Skunk - Why the League is going in the wrong direction.

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Markand Thakar

It was at the end of the 2007, League meetings of October and December that the writer was asked by the League's current director why he, personally at the meetings, and through SKUNK, was so unwavering in his stress on the need to involve the entire membership in the democratic process. This query was made despite the fact that the League's Constitution decrees that its officers be elected by the membership - and that each member has one vote.

Although never stated, initially the League, as a school, was open to all: regardless of age, race, religion, national origin, sex or sexual preference. It was only when applying for membership that a student's abilities as an artist was judged. However, long before 1970, when the writer became a member of the Board, this requirement had been neglected.

According to the League's Constitution the Board members are required to confirm that the applicant for League membership had the skills - of an artist. At the time, for the most part, the members of the Board had those skills, but not the membership at large: nevertheless, the writer failed in his attempt to reinstitute that requirement for membership. However, the overwhelming majority of the members (even as late as the thirty-year tween-the-wars ending in the 1970's) were serious, wannabe artists.

And, although there were septuagenarians who were then present, the League did not cater to the geriatric-generation - nor to non-students seeking cheap studio space; shrink-sent neurotics; hobbyists and dilettantes - or for those seeking low-cost student visas. Of course, even then, one could find a number of those attending the League who originally had no intention of actually becoming artists - but who ended up, much as now, putting their hearts and minds into trying to learn enough to actually become working artists.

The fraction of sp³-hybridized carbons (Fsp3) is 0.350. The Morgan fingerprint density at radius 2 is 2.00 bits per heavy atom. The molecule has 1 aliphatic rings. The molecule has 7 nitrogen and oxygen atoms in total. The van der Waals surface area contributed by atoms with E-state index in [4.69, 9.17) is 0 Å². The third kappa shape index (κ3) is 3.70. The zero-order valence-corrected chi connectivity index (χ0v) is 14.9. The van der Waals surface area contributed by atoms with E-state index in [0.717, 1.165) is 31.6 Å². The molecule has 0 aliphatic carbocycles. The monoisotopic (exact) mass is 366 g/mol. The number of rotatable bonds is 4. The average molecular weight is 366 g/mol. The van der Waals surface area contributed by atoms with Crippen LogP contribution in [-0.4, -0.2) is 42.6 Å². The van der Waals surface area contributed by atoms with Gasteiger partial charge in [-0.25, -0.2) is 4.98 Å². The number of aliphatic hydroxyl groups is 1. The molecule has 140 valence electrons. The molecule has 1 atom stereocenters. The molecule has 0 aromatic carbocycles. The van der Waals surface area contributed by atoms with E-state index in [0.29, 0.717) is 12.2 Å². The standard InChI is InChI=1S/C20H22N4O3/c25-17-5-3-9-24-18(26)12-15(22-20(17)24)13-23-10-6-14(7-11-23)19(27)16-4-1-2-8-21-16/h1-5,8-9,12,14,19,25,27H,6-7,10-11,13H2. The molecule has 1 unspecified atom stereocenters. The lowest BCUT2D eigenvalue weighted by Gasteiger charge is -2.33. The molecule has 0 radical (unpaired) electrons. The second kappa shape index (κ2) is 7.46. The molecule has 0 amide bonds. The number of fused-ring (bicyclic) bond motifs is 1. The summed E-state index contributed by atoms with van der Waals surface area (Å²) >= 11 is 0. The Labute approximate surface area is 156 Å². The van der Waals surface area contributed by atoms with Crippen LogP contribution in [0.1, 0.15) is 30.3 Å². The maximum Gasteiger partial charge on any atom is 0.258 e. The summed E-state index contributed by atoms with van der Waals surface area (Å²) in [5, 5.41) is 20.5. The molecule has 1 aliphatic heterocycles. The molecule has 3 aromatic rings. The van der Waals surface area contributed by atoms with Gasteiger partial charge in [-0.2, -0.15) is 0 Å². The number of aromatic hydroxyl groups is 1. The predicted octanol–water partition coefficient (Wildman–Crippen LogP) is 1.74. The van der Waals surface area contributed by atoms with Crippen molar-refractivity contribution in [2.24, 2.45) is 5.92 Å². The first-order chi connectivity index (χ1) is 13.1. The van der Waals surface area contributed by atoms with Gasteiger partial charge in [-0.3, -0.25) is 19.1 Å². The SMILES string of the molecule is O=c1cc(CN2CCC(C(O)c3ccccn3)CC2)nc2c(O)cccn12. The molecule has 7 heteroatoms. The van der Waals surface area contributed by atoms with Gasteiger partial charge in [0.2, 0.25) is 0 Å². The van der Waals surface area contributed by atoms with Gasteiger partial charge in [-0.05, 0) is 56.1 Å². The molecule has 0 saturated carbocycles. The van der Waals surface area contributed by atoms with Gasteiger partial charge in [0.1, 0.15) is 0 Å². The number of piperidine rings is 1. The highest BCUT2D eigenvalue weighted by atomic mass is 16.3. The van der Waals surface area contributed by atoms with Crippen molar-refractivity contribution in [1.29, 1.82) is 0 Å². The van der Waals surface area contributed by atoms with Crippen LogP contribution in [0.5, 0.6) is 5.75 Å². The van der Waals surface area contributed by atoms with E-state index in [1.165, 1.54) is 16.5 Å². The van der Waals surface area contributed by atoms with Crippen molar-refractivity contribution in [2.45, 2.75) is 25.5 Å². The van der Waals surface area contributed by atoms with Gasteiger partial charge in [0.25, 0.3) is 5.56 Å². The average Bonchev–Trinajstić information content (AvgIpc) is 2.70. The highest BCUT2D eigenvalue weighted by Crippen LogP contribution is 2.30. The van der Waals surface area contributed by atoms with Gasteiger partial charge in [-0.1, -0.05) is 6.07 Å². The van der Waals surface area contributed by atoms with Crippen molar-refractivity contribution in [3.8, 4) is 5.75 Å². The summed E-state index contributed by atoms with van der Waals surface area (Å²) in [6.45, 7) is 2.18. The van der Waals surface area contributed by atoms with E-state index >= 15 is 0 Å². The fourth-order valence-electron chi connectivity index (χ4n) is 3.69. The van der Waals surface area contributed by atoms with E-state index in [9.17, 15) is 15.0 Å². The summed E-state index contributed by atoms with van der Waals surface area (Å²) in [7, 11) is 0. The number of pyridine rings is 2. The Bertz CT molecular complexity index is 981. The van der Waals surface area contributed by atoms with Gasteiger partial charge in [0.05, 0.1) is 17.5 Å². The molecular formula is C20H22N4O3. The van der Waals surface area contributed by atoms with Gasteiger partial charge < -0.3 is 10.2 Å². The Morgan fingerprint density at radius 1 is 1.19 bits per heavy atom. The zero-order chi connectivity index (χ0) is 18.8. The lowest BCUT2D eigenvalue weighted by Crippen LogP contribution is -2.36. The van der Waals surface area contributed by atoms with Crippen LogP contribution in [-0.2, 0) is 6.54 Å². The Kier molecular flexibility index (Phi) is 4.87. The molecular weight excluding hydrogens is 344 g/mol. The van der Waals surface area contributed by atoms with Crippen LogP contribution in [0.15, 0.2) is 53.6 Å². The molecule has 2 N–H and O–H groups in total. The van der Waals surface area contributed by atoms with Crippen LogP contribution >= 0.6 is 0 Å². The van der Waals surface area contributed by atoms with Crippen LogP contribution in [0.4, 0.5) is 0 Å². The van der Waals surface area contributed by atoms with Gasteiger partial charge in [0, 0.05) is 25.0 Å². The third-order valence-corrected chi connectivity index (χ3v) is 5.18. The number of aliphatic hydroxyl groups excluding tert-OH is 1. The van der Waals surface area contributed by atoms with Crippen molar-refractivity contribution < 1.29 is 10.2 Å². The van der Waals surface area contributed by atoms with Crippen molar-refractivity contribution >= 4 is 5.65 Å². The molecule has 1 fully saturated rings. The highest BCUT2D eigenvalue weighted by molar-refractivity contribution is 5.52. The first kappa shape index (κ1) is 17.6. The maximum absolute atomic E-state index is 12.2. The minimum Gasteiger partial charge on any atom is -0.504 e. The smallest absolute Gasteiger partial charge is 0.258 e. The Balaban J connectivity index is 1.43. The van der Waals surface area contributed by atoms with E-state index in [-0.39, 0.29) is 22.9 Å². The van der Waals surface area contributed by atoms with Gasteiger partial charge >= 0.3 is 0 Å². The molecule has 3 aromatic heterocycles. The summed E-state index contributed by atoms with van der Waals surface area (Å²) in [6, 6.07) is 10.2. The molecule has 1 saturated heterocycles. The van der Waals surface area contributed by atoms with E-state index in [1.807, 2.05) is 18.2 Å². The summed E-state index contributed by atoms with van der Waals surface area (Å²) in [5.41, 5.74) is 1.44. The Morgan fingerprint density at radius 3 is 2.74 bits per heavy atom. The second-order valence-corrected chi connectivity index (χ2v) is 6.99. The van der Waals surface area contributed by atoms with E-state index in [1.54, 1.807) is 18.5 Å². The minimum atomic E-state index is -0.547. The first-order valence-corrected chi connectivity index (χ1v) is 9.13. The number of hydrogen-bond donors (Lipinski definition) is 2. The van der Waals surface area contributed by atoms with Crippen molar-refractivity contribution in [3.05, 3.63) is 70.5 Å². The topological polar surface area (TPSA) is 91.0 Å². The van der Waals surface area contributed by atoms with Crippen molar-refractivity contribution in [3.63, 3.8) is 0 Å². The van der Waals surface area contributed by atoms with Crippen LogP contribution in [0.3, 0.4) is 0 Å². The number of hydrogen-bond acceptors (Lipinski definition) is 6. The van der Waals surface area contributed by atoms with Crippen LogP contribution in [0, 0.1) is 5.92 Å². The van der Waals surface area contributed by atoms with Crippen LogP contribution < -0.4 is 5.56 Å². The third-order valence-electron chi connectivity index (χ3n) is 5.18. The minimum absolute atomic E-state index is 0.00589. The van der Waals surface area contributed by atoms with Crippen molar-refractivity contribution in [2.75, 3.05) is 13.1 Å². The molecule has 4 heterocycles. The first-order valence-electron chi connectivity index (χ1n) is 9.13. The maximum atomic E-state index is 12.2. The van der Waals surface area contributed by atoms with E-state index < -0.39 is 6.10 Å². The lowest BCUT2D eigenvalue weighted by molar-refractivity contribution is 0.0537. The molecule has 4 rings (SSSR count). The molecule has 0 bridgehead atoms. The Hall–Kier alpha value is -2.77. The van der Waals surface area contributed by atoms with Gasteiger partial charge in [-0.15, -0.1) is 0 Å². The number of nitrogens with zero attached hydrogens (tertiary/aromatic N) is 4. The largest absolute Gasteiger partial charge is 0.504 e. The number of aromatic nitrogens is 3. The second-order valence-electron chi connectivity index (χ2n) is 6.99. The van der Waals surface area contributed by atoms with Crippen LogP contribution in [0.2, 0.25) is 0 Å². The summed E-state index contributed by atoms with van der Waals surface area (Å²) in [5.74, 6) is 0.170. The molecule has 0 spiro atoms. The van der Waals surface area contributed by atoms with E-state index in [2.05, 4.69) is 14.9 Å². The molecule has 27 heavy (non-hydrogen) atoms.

At that time, the writer, then the Treasurer of the League and in his early forties, would have been numbered amongst the League's oldest active members. However, if forty today (wishful thinking), the writer would be numbered amongst the youngest active members in attendance.

Now then, one might ask: why on earth would SKUNK, despite the shortcomings of so many of the League's current members, wish to ensure that all members have the right to vote in the League's elections? Why not allow the current administrators, who so self-servingly claim the need for their continuing control of the League, to continue to do so? After all, in many ways, primarily in fiduciary matters, they appear to be doing an admirable job?

First off, when you have real elections, with real choices (and you don't have that now - which makes a mockery of the League's Constitution), you not only continue to attract large numbers of the knowledgeable elderly but also those younger students who are not currently involved.


Although there's no question that having attended a university can give a leg-up to anyone intending to become a working artist - in so far as it is necessary to learn the theoretical and historical aspects of the making of Fine Art - but that's not what the League is about. And, for that reason, SKUNK is in full agreement with the current administration's statement that it will continue to maintain the League's non-involvement with degree-bestowing institutions.

Although many universities offer BFA and MFA programs that provide the sort of knowledge about the visual arts that the League could never hope to match - what they don't offer wannabe working artists (whether or not they've previously attended a university) the opportunity to acquire the skills that will enable them to create a permanent, personal vision - one that doesn't require a thesis-like verbal rationalization.


One makes fun of the Times' idealist claim, "All the News that's fit to print," by parodying it as: "All the news that fits we print." But, one could do the same with the League by claiming that the student body consists of all those who can be squeezed into a class - nothing else matters. The League was never intended to be a school that offers cheap studio space for working professionals or shrink-sent neurotics; hobbyists and dilettantes - as well as a cheap way to obtain a student visa. Keeping tuition low seems to be the administration's motivation - and that's admirable. However, the League is supposed to be an art school - one expected to turn out artists capable, at the very least, of attempting to make it as Fine Art artists - and keeping it viable as such, should be the first consideration - not cramming studios with as many bodies as can be squeezed in. Today, SKUNK has been made aware that the classes are so crowded, that it's serious student-artists can not enroll in a class of their choosing. The young Jackson Pollack may never have become one of Thomas Hart Benton's best students, but he had the opportunity to be influenced by him - due to his dedication to the making of art.